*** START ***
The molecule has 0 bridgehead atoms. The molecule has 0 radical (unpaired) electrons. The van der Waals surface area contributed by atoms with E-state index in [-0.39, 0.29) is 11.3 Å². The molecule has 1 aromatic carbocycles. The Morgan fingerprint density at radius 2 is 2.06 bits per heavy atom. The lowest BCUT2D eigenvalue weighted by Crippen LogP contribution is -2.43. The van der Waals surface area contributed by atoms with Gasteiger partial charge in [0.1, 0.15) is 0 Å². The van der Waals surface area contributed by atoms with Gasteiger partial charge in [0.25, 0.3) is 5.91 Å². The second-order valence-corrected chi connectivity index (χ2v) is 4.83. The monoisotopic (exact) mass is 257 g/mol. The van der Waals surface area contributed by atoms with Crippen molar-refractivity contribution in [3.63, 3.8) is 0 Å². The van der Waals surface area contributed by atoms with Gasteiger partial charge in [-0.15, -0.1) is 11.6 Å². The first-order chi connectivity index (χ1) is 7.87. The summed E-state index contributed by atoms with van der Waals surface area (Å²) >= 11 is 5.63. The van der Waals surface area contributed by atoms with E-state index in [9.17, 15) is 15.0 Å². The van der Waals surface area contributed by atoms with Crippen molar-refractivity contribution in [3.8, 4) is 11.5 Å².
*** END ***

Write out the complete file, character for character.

The molecule has 0 bridgehead atoms. The molecule has 0 radical (unpaired) electrons. The van der Waals surface area contributed by atoms with E-state index in [-0.39, 0.29) is 11.3 Å². The molecule has 1 aromatic carbocycles. The Morgan fingerprint density at radius 2 is 2.06 bits per heavy atom. The lowest BCUT2D eigenvalue weighted by Crippen LogP contribution is -2.43. The van der Waals surface area contributed by atoms with Gasteiger partial charge in [0.1, 0.15) is 0 Å². The van der Waals surface area contributed by atoms with Gasteiger partial charge in [0.25, 0.3) is 5.91 Å². The second-order valence-corrected chi connectivity index (χ2v) is 4.83. The monoisotopic (exact) mass is 257 g/mol. The van der Waals surface area contributed by atoms with Crippen molar-refractivity contribution in [3.63, 3.8) is 0 Å². The van der Waals surface area contributed by atoms with Gasteiger partial charge in [-0.15, -0.1) is 11.6 Å². The first-order chi connectivity index (χ1) is 7.87. The summed E-state index contributed by atoms with van der Waals surface area (Å²) >= 11 is 5.63. The van der Waals surface area contributed by atoms with E-state index in [9.17, 15) is 15.0 Å². The van der Waals surface area contributed by atoms with Crippen molar-refractivity contribution in [3.8, 4) is 11.5 Å².